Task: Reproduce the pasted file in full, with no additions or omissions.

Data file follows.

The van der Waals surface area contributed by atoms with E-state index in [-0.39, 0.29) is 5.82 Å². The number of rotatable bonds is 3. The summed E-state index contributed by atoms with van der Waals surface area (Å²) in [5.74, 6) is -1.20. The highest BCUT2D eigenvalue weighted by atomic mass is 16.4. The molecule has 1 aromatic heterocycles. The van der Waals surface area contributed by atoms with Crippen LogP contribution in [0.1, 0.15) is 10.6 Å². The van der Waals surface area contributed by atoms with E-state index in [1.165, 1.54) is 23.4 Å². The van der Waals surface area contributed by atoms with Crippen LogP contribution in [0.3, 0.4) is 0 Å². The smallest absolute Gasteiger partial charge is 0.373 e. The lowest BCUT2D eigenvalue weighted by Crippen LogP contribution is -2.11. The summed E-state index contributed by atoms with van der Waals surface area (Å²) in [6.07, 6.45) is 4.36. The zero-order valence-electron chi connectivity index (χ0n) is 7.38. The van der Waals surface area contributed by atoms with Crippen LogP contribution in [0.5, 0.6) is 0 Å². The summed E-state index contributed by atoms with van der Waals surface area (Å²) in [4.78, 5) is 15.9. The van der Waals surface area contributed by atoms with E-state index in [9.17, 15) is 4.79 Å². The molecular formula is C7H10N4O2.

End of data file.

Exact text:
The van der Waals surface area contributed by atoms with E-state index in [-0.39, 0.29) is 5.82 Å². The number of rotatable bonds is 3. The summed E-state index contributed by atoms with van der Waals surface area (Å²) in [5.74, 6) is -1.20. The highest BCUT2D eigenvalue weighted by atomic mass is 16.4. The molecule has 1 aromatic heterocycles. The van der Waals surface area contributed by atoms with Crippen LogP contribution in [0.1, 0.15) is 10.6 Å². The van der Waals surface area contributed by atoms with E-state index in [1.165, 1.54) is 23.4 Å². The van der Waals surface area contributed by atoms with Crippen LogP contribution in [0.3, 0.4) is 0 Å². The smallest absolute Gasteiger partial charge is 0.373 e. The lowest BCUT2D eigenvalue weighted by Crippen LogP contribution is -2.11. The summed E-state index contributed by atoms with van der Waals surface area (Å²) in [6.07, 6.45) is 4.36. The zero-order valence-electron chi connectivity index (χ0n) is 7.38. The van der Waals surface area contributed by atoms with Crippen LogP contribution in [0.5, 0.6) is 0 Å². The summed E-state index contributed by atoms with van der Waals surface area (Å²) in [4.78, 5) is 15.9. The van der Waals surface area contributed by atoms with E-state index in [9.17, 15) is 4.79 Å². The molecular formula is C7H10N4O2.